20130620. MULBERRIES.

So in honor of this booming berry year, Friday evening or no Friday evening, I’m going to shout from the rooftops my favorite mulberry bran muffin recipe. When all of you are groggy, hungover, or still sleeping tomorrow morning, I’ll be baking up a batch of these delicious nuggets and eating ’em all warm and buttery and whatnot, fresh from the oven. How you like me now?

BEST MULBERRY BRAN MUFFIN RECIPE TO EVER GRACE YOUR COLON
(Adapted from Farm Girl Susan’s awesome recipe, which also includes a kajillion other mods)

INPUTS (makes about 10 muffins):
– 1 cup wheat bran
– 1/2 cup organic oat bran
– 1/2 cup whole wheat flour
– 1 teaspoon baking soda
– 1/2 teaspoon baking powder
– 1/4 teaspoon salt
– 1 large egg
– 1/3 cup soy/almond/regular milk
– 1/3 cup yogurt
– 1/6 cup safflower oil (or other neutral oil or melted organic butter)
– 1/3 cup sweet molasses, honey, or combination of the two
– A dash of lemon extract
– A healthy shake of cinnamon
– 1 cup frozen mulberries (don’t thaw)

WHAT TO DO WITH ALL THAT STUFF:
Pre-heat oven to 375°. Line muffin pan with muffin cups (mine have pirates on them… I highly recommend pirate cups).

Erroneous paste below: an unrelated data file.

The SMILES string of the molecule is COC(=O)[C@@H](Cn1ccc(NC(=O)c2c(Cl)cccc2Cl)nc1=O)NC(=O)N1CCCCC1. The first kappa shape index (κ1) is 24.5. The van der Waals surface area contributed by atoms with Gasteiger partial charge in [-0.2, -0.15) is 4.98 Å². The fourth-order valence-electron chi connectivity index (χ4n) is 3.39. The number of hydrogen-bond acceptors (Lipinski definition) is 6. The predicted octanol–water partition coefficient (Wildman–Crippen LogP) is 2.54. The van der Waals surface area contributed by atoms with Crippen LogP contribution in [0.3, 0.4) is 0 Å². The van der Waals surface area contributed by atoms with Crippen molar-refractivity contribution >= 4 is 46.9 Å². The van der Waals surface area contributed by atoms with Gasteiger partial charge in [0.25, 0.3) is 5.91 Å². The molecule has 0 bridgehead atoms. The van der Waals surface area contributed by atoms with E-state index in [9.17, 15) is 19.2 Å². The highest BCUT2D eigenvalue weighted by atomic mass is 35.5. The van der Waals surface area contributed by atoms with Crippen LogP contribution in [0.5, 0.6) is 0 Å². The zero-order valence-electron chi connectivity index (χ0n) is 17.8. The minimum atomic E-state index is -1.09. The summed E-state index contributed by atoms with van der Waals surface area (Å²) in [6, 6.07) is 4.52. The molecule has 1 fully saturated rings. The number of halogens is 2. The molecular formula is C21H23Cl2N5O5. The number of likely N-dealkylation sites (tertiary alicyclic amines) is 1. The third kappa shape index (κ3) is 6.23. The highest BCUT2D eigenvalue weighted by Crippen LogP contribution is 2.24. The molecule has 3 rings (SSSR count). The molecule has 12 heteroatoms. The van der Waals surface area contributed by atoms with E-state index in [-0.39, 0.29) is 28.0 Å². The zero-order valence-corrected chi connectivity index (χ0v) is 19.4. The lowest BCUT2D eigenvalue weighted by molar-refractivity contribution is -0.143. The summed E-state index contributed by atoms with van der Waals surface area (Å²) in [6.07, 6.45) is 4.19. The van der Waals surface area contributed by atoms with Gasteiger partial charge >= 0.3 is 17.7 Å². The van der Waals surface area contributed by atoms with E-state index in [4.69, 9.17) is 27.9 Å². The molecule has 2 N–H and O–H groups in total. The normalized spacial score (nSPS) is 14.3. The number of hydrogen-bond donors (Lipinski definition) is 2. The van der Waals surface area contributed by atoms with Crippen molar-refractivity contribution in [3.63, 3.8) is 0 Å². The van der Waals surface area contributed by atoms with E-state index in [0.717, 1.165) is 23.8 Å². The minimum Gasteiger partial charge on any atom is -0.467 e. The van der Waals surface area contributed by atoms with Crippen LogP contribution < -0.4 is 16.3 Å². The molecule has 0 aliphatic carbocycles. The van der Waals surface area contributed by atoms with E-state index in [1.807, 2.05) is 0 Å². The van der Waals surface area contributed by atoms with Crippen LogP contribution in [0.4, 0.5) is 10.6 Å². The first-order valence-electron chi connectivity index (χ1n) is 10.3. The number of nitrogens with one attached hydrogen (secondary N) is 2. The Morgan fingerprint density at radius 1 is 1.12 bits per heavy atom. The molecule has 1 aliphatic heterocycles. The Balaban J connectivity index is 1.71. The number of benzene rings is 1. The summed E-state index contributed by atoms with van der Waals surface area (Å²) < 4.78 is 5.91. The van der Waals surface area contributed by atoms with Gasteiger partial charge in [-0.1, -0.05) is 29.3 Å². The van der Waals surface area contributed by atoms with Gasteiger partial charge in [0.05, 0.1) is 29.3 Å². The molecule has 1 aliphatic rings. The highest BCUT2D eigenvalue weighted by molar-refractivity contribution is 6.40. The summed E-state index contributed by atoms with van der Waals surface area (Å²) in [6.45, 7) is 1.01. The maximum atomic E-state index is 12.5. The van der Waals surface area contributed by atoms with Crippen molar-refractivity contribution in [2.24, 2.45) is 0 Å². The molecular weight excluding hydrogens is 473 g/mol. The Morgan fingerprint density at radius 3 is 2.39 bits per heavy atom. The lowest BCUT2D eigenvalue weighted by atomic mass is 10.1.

Combine the wheat bran, oat bran, whole wheat flour, baking soda, baking powder, cinnamon, and salt in a large bowl and set aside. Combine the eggs, milk, yogurt, canola oil, molasses, lemon extract, and honey in a small bowl and mix well.

Pour the wet ingredients into the dry ingredients and mix with a rubber spatula just until combined. Fold in the mulberries.

Generously fill the muffin cups with batter. Bake until a toothpick inserted in the center comes out clean, about 20 to 25 minutes. Cool the muffins in the pan for 10 to 15 minutes, then carefully remove them and serve warm – or not. Any temperature will do.

20130620. MULBERRIES.

Also, I happen to be completely, slap-happily exhausted right now. So this, comfy pants, white bean hummus, and a movie is about all I can muster at the present. Sneak peek for tomorrow, though: I can’t wait to tell you all about our totally heartwarming, life affirming visit to the Felege Hiywot Center.

MONSTERS IN MY GARDEN!

Meanwhile, back on the homefront… this monster popped up out of nowhere!
20130617. First squash and banana peppers.

In honor of said monster squash, dinner last night was sliced, baked squash with bok choy, tatsoi, and radish greens (sauteed in soy and teriyaki sauce with garlic and ginger) atop cous cous with chopped raw scallions and radishes for a little bit of fancy. Best dinner yet this summer.